Are Online Friends as Valuable as Real Ones?

(Photo: birgerking)

New research (gated, sorry) by John Helliwell and Haifang Huang suggests the answer may be no, especially for those most in need of friendship. Depending on your perspective, this may strike you as a) revelatory or b) from the Dept. of “Duh.” The abstract:

A recent large Canadian survey permits us to compare real-time and on-line social networks as sources of subjective well-being.  The sample of 5,000 is drawn randomly from an on-line pool of respondents, a group well placed to have and value on-line friendships.  We find three key results.  First, the number of real-life friends is positively correlated with subjective well-being (SWB) even after controlling for income, demographic variables and personality differences.  Doubling the number of friends in real life has an equivalent effect on well-being as a 50% increase in income. Second, the size of online networks is largely uncorrelated with subjective well-being. Third, we find that real-life friends are much more important for people who are single, divorced, separated or widowed than they are for people who are married or living with a partner.  Findings from large international surveys (the European Social Surveys 2002-2008) are used to confirm the importance of real-life social networks to SWB; they also indicate a significantly smaller value of social networks to married or partnered couples.

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  1. OAO says:

    I can’t read the study, but how do they conclude a causality, rather than just a correlation ? The causality may be that a better well being mean someone will be more friendly, or a third caracteristic causes a high SWB and more friends. Do they use and instrumental variable ?

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    • Enter your name... says:

      Given the number of times that the word “correlated” appears in the abstract, I don’t believe that they are claiming causality.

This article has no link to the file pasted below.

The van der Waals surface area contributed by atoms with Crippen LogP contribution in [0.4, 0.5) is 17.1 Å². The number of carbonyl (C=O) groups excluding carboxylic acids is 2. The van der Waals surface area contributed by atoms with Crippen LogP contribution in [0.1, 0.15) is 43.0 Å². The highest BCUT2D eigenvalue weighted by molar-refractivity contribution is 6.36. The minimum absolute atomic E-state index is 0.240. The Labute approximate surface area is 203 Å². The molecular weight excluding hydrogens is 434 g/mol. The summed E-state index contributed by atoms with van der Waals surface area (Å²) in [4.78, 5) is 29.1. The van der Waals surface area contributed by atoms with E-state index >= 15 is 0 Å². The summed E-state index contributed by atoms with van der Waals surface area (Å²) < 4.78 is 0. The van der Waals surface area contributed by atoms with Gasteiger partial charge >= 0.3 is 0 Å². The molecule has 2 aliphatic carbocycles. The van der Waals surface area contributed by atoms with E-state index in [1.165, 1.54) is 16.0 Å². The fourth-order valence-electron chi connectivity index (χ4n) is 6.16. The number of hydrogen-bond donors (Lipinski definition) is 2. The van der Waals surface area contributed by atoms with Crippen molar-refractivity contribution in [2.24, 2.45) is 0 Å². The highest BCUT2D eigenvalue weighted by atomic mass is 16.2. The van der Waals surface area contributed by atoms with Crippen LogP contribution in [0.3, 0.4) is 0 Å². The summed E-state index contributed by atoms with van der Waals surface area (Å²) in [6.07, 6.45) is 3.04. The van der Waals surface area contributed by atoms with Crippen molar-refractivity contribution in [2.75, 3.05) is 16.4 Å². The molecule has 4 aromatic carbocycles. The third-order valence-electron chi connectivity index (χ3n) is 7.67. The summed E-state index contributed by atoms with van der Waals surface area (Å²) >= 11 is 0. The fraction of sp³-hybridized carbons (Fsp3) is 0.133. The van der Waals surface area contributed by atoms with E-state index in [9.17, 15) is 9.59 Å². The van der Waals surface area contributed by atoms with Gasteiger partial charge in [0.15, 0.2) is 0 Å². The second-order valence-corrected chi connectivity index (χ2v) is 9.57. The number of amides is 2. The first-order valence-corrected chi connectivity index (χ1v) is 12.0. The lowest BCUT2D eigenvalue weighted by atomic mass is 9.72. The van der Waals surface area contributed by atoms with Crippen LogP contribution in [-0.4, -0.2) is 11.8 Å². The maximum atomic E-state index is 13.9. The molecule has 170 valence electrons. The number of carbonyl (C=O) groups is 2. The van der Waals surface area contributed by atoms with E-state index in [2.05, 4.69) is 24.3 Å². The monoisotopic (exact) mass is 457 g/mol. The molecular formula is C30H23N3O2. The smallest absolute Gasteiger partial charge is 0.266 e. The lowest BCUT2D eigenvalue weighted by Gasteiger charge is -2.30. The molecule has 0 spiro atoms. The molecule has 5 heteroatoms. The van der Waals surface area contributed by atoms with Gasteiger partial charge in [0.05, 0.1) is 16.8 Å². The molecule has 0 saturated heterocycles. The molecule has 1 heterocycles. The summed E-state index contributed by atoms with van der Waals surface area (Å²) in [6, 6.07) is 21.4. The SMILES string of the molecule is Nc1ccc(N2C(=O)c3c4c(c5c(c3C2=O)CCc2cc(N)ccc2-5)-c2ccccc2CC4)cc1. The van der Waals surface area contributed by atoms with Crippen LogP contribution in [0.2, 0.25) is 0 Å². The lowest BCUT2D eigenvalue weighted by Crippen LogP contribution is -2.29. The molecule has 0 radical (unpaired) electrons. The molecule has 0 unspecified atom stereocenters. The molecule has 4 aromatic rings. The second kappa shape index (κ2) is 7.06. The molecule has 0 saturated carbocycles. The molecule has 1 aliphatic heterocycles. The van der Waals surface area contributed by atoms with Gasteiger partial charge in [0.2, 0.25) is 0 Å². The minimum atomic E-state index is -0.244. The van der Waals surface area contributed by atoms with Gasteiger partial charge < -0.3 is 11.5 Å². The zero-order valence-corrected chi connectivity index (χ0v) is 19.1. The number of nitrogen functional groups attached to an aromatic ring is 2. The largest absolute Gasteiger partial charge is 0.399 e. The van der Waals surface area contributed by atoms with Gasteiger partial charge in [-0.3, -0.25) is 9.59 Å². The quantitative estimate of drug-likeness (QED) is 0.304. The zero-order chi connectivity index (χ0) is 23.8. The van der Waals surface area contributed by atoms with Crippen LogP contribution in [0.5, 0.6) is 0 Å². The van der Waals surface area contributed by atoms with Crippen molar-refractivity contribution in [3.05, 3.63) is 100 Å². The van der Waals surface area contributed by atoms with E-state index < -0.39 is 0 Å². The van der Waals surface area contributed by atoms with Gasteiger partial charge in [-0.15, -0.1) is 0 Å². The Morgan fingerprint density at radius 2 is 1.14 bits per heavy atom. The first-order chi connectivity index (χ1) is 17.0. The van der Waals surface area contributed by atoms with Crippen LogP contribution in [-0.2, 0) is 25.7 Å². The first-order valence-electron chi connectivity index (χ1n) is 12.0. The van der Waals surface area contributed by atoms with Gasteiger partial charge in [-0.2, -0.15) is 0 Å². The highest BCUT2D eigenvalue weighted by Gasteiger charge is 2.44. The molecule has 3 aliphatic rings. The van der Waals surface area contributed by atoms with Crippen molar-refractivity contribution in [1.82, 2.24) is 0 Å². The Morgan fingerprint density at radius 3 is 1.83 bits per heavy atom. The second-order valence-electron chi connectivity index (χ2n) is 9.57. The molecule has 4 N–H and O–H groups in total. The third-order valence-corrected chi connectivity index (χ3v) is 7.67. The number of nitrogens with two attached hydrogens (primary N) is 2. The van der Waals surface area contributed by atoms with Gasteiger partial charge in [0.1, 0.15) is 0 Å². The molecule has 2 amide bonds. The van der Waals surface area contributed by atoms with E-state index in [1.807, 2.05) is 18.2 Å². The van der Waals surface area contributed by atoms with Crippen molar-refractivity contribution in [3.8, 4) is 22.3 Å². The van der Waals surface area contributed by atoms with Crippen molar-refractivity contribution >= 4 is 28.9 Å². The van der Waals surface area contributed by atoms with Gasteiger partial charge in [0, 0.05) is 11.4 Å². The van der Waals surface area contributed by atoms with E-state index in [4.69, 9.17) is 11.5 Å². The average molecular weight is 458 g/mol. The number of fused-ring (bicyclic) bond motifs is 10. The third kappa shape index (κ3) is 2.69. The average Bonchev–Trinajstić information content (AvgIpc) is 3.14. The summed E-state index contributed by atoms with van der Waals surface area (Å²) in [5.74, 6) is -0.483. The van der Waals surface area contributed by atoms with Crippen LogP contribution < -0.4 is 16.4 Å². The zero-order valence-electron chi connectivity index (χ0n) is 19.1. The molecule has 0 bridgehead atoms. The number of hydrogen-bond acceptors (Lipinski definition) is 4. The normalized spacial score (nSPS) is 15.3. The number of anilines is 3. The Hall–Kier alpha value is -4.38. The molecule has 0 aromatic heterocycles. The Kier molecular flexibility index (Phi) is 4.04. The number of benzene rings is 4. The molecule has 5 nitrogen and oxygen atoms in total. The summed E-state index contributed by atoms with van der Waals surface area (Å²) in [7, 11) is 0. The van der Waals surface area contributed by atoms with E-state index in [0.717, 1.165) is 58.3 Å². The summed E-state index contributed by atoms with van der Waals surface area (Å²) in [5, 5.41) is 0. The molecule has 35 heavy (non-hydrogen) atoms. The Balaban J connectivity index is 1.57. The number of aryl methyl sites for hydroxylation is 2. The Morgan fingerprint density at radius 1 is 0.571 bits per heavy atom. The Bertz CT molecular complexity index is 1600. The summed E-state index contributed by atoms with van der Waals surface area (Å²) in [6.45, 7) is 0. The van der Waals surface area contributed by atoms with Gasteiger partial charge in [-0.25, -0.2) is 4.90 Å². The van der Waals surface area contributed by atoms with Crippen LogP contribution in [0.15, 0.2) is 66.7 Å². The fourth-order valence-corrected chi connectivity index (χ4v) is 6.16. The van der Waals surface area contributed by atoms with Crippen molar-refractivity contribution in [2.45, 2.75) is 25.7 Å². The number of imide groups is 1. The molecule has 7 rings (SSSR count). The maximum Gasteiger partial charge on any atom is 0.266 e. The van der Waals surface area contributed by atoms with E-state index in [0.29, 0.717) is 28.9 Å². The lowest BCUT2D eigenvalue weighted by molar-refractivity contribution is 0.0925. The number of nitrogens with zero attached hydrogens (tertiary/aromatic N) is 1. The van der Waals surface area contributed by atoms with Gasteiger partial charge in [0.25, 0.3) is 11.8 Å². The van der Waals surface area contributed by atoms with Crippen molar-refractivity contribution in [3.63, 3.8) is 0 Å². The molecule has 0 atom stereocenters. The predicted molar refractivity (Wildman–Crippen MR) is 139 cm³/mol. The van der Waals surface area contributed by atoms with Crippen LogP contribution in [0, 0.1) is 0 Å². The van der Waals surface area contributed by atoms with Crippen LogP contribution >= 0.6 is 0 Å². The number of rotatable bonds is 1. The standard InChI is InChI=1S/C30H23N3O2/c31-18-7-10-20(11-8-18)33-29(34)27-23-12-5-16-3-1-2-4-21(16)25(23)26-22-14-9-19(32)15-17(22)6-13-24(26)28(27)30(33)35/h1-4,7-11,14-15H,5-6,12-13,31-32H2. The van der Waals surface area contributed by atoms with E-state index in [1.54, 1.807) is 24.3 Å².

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  2. TexCIS says:

    Social Media should be used to ENHANCE real friendships, NOT substitute for them. Friends and family far away particularly like to see photos and interact online. (I remember writing long letters and waiting days or weeks for a reply . . . couldn’t afford “long distance” charges.)

    Checking Facebook prior to gatherings can give you something extra to talk about.

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  3. Eric M. Jones says:

    Yeh, but this is clearly a moving target. Ten years ago, a story about a “virtual friend” could have been written as some sort of strange spooky sci-fi drama. Ten years from now this will not be unusual at all.

    Meeting in person is probably over-rated.

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  4. Chris L says:

    This actually makes sense. My experience has been that generally online friendships tend to be a lot more fickle than those forged with people I meet in person. While there have been exceptions to this, I have found that often online ‘friends’ tend to disappear and no longer be friends if I say something they don’t like in an online discussion. On the other hand, I find that friends I meet in person, often, are people I’ll still be talking to in 5-10 years’ time.

    I’m not claiming my “sample size” is enough to draw any major conclusions on the rest of the world, but my experience has certainly been that real friends offer more value.

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  5. Andreas Moser says:

    Facebook killed all my virtual friends by deleting my account: http://andreasmoser.wordpress.com/2010/09/11/life-after-facebook/ While it sucked at first (for a day or two), I quickly came to appreciate the free time I had gained, some of which i used to cultivate real friendships.

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